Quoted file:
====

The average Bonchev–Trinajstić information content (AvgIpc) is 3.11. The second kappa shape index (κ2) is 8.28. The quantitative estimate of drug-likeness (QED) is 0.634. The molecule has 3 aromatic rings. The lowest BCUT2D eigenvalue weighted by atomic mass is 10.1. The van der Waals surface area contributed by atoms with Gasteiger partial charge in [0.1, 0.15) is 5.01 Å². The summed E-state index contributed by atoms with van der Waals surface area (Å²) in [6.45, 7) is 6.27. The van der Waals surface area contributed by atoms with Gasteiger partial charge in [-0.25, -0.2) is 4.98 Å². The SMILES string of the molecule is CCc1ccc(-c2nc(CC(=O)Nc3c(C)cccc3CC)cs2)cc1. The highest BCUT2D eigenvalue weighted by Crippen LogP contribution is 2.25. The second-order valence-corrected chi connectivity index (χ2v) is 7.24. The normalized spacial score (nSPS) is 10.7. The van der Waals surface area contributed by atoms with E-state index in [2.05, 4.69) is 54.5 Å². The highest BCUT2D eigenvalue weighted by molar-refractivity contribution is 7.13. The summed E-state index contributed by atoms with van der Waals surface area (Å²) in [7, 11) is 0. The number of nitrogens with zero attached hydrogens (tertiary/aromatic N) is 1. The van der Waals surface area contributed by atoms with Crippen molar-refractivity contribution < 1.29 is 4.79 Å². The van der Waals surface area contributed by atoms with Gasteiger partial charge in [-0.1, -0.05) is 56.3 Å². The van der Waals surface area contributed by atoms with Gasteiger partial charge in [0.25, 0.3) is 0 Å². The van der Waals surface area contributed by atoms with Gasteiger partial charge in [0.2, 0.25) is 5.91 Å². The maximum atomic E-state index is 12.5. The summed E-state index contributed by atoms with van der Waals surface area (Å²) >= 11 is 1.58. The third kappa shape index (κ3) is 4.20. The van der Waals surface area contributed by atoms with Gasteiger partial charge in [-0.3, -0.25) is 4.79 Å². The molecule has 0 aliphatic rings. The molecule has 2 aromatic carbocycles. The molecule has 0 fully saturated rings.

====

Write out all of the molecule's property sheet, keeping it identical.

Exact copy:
The average Bonchev–Trinajstić information content (AvgIpc) is 3.11. The second kappa shape index (κ2) is 8.28. The quantitative estimate of drug-likeness (QED) is 0.634. The molecule has 3 aromatic rings. The lowest BCUT2D eigenvalue weighted by atomic mass is 10.1. The van der Waals surface area contributed by atoms with Gasteiger partial charge in [0.1, 0.15) is 5.01 Å². The summed E-state index contributed by atoms with van der Waals surface area (Å²) in [6.45, 7) is 6.27. The van der Waals surface area contributed by atoms with Gasteiger partial charge in [-0.25, -0.2) is 4.98 Å². The SMILES string of the molecule is CCc1ccc(-c2nc(CC(=O)Nc3c(C)cccc3CC)cs2)cc1. The highest BCUT2D eigenvalue weighted by Crippen LogP contribution is 2.25. The second-order valence-corrected chi connectivity index (χ2v) is 7.24. The normalized spacial score (nSPS) is 10.7. The van der Waals surface area contributed by atoms with E-state index in [2.05, 4.69) is 54.5 Å². The highest BCUT2D eigenvalue weighted by molar-refractivity contribution is 7.13. The summed E-state index contributed by atoms with van der Waals surface area (Å²) in [7, 11) is 0. The number of nitrogens with zero attached hydrogens (tertiary/aromatic N) is 1. The van der Waals surface area contributed by atoms with Crippen molar-refractivity contribution < 1.29 is 4.79 Å². The van der Waals surface area contributed by atoms with Gasteiger partial charge in [-0.1, -0.05) is 56.3 Å². The van der Waals surface area contributed by atoms with Gasteiger partial charge in [0.25, 0.3) is 0 Å². The van der Waals surface area contributed by atoms with Gasteiger partial charge in [0.2, 0.25) is 5.91 Å². The maximum atomic E-state index is 12.5. The summed E-state index contributed by atoms with van der Waals surface area (Å²) >= 11 is 1.58. The third kappa shape index (κ3) is 4.20. The van der Waals surface area contributed by atoms with Gasteiger partial charge in [-0.3, -0.25) is 4.79 Å². The molecule has 0 aliphatic rings. The molecule has 2 aromatic carbocycles. The molecule has 0 fully saturated rings.